Furthermore, Kang’s delicate layers of clay, which vaguely recall Seoul’s or New York’s towering skylines casually observed from across the banks of Hudson or Han Rivers, deliberately function as metaphors and concrete incorporations of Confucian ontological principles. This philosophy is combined with Daoist aesthetics in Korea to formulate ideas of the yin and yang which represents the opposing yet similar principles of dark/light, feminine/masculine, action/inaction, dark and light in cosmic harmony.

Jongsook Kang, Emptiness and Dreaming, 2023, installation view
Jongsook Kang, Emptiness and Dreaming, 2023, installation view

Kang skillfully handles physical and architectural space through the precise use of artificial lighting as a metaphysical duality of substantial positivity or negativity (as in in yin-yang Taegeuk philosophy). Moreover, the artist consciously transfigures her skyscraper-like constructions of square plates into imaginative comments about the ever-growing solitude of everyday life, principally experienced in global metropoles like New York or Seoul. Through her sculptures Kang also comments upon the eternal continuation of incessant change in a hectic world of constant becoming. As she laconically wrote in her artist’s statement: “in other words, my sculptures embrace the possibility of countless changes, and infinite possibilities that lead to eternity. The realization of the true colors of yin and yang, in which the eternity of light is condensed, can be said to be my own Dream-Desire”.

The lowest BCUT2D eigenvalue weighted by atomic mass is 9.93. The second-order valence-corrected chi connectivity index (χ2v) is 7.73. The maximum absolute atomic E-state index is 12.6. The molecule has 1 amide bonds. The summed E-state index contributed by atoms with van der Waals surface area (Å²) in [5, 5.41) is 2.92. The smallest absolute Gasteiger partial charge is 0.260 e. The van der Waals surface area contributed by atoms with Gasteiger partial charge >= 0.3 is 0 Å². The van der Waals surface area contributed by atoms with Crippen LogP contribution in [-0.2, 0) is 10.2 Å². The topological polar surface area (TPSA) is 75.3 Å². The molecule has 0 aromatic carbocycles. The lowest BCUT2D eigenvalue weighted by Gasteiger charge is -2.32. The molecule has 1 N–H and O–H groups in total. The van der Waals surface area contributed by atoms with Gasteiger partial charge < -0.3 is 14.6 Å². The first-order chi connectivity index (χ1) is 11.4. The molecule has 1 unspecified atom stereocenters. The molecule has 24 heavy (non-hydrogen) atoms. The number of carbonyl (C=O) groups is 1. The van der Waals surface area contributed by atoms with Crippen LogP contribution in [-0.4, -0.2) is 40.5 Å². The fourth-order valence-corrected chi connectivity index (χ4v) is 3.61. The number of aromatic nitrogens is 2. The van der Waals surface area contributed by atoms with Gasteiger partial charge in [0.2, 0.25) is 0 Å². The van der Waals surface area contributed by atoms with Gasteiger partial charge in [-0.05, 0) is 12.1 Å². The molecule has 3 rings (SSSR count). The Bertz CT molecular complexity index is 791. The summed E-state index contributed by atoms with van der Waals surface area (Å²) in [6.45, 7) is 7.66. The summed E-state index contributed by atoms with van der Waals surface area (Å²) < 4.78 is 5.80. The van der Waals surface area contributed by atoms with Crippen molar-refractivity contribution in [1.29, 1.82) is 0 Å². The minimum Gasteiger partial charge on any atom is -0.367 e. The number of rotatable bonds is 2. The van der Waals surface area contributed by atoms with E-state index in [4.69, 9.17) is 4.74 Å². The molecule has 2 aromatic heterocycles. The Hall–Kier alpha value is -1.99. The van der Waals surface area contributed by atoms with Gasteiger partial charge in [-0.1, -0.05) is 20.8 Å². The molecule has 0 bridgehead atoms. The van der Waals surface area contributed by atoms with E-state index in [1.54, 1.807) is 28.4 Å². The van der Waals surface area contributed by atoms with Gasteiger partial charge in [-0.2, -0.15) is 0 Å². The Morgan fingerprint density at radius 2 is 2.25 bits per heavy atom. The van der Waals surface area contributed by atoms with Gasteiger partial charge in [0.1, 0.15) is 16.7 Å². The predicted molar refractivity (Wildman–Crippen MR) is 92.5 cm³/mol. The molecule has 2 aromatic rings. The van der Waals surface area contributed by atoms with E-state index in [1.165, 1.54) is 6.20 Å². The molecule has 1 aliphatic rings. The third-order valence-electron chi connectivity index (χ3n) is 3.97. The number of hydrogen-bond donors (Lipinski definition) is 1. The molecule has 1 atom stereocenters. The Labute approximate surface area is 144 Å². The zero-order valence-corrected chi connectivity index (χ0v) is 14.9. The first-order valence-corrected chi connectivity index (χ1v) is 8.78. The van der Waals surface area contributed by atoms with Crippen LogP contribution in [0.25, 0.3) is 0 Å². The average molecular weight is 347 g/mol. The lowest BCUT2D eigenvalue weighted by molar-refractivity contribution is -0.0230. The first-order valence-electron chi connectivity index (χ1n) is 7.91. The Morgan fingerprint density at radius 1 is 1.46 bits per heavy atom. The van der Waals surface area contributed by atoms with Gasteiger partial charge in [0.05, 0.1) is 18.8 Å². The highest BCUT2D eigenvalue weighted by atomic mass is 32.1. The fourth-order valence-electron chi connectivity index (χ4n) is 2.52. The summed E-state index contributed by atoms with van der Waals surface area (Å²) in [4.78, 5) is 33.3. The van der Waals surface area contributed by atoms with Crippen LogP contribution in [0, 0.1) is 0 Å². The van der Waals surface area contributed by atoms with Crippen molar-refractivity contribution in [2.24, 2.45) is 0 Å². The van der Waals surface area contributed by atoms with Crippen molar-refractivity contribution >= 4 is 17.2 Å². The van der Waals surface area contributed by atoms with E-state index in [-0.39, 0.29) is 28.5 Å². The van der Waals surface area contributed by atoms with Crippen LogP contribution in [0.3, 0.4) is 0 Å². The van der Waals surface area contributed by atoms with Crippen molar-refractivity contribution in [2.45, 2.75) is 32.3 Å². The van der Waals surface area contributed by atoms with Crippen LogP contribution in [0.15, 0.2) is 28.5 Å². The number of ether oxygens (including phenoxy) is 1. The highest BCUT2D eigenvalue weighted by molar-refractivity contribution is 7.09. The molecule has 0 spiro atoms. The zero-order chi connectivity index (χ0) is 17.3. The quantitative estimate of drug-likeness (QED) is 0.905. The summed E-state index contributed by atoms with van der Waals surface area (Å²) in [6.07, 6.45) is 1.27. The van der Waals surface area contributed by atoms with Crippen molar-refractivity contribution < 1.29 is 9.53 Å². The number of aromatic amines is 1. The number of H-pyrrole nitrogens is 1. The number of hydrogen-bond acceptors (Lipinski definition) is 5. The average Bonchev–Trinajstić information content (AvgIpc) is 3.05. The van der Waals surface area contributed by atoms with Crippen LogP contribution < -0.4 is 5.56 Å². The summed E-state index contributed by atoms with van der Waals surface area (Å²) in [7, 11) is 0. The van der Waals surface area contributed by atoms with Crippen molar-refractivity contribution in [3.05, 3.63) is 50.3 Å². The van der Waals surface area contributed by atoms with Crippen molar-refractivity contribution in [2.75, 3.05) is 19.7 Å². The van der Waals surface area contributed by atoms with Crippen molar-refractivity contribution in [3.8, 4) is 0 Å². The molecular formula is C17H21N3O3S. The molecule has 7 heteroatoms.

Many German philosophers or psychologists of 19th and 20th century Sigmund Freud for example, firmly believed that desire is the inner drive that substantially formulates every human being, while always being dynamic and tenuously alternating between objects and needs. While concurrently eternal and torturously unceasing like a strong current, desire undeniably (re)defines the unique individuality of each and every life form on the planet. Kang’s Dreaming Desire powerfully constitutes the polymorph matrix of opposing desires, in which frenetic life and spiritual emptiness or receptive yin and active yang harmoniously co-exist together despite their existential dissimilarities and internal struggles.

Loy Luo: Secrets

by Jen Dragon

In the current solo exhibition at Mazlish Gallery in New York City, the soulful paintings of Loy Luo evoke timeless songs with unknown origins and infinite possibilities. The abstract artworks have the depth and strength of stone combined with the lightness of air and space. Luo not only encourages her audience to look but also to listen and move in place as they view her art. The musicality comes from Luo’s background as a musician and her notations that are painted on the canvas recount ancient songs of friendship and love. To fully experience the evershifting color, depth and space, the viewer is compelled to move from left to right and from up to down in order to grasp the dimensions described by the powerful presence of each artwork.

Loy Luo, Abstract Theater A8, 2021, acrylic, oil & mixed media on canvas. Photo: John Mazlish
Loy Luo, Abstract Theater A8, 2021, acrylic, oil & mixed media on canvas. Photo: John Mazlish